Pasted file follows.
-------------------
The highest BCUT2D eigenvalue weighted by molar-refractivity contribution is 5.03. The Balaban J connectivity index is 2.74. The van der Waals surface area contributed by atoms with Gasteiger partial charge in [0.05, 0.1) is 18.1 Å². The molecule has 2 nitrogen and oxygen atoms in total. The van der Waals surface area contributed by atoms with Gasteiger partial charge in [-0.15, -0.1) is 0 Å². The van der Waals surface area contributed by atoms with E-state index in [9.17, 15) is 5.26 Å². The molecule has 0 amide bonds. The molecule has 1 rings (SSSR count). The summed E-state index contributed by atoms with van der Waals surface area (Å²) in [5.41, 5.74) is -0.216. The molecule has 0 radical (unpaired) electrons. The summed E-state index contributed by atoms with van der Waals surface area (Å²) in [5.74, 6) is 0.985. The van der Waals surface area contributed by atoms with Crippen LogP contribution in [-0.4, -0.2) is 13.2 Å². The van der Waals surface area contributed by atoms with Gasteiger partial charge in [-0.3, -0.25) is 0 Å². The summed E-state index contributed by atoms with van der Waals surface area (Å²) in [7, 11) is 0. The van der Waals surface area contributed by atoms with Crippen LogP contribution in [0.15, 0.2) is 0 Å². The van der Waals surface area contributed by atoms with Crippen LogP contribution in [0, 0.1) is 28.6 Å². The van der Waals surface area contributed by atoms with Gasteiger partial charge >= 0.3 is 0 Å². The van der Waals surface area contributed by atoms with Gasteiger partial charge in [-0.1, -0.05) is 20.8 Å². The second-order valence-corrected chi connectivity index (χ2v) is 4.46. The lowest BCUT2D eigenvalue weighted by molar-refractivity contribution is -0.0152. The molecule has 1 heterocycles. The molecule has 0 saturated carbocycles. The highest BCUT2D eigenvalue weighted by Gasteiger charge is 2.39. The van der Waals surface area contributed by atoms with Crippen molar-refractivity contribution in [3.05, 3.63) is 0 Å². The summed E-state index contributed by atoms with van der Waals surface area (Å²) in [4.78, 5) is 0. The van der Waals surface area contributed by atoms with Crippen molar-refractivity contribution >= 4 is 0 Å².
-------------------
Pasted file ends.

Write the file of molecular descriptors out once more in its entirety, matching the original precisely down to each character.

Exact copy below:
The highest BCUT2D eigenvalue weighted by molar-refractivity contribution is 5.03. The Balaban J connectivity index is 2.74. The van der Waals surface area contributed by atoms with Gasteiger partial charge in [0.05, 0.1) is 18.1 Å². The molecule has 2 nitrogen and oxygen atoms in total. The van der Waals surface area contributed by atoms with Gasteiger partial charge in [-0.15, -0.1) is 0 Å². The van der Waals surface area contributed by atoms with E-state index in [9.17, 15) is 5.26 Å². The molecule has 0 amide bonds. The molecule has 1 rings (SSSR count). The summed E-state index contributed by atoms with van der Waals surface area (Å²) in [5.41, 5.74) is -0.216. The molecule has 0 radical (unpaired) electrons. The summed E-state index contributed by atoms with van der Waals surface area (Å²) in [5.74, 6) is 0.985. The van der Waals surface area contributed by atoms with Crippen LogP contribution in [-0.4, -0.2) is 13.2 Å². The van der Waals surface area contributed by atoms with Gasteiger partial charge in [-0.3, -0.25) is 0 Å². The summed E-state index contributed by atoms with van der Waals surface area (Å²) in [7, 11) is 0. The van der Waals surface area contributed by atoms with Crippen LogP contribution in [0.15, 0.2) is 0 Å². The van der Waals surface area contributed by atoms with Crippen LogP contribution in [0, 0.1) is 28.6 Å². The van der Waals surface area contributed by atoms with Gasteiger partial charge >= 0.3 is 0 Å². The van der Waals surface area contributed by atoms with Gasteiger partial charge in [-0.1, -0.05) is 20.8 Å². The second-order valence-corrected chi connectivity index (χ2v) is 4.46. The lowest BCUT2D eigenvalue weighted by molar-refractivity contribution is -0.0152. The molecule has 1 heterocycles. The molecule has 0 saturated carbocycles. The highest BCUT2D eigenvalue weighted by Gasteiger charge is 2.39. The van der Waals surface area contributed by atoms with Crippen molar-refractivity contribution in [3.05, 3.63) is 0 Å². The summed E-state index contributed by atoms with van der Waals surface area (Å²) in [4.78, 5) is 0. The van der Waals surface area contributed by atoms with Crippen molar-refractivity contribution >= 4 is 0 Å².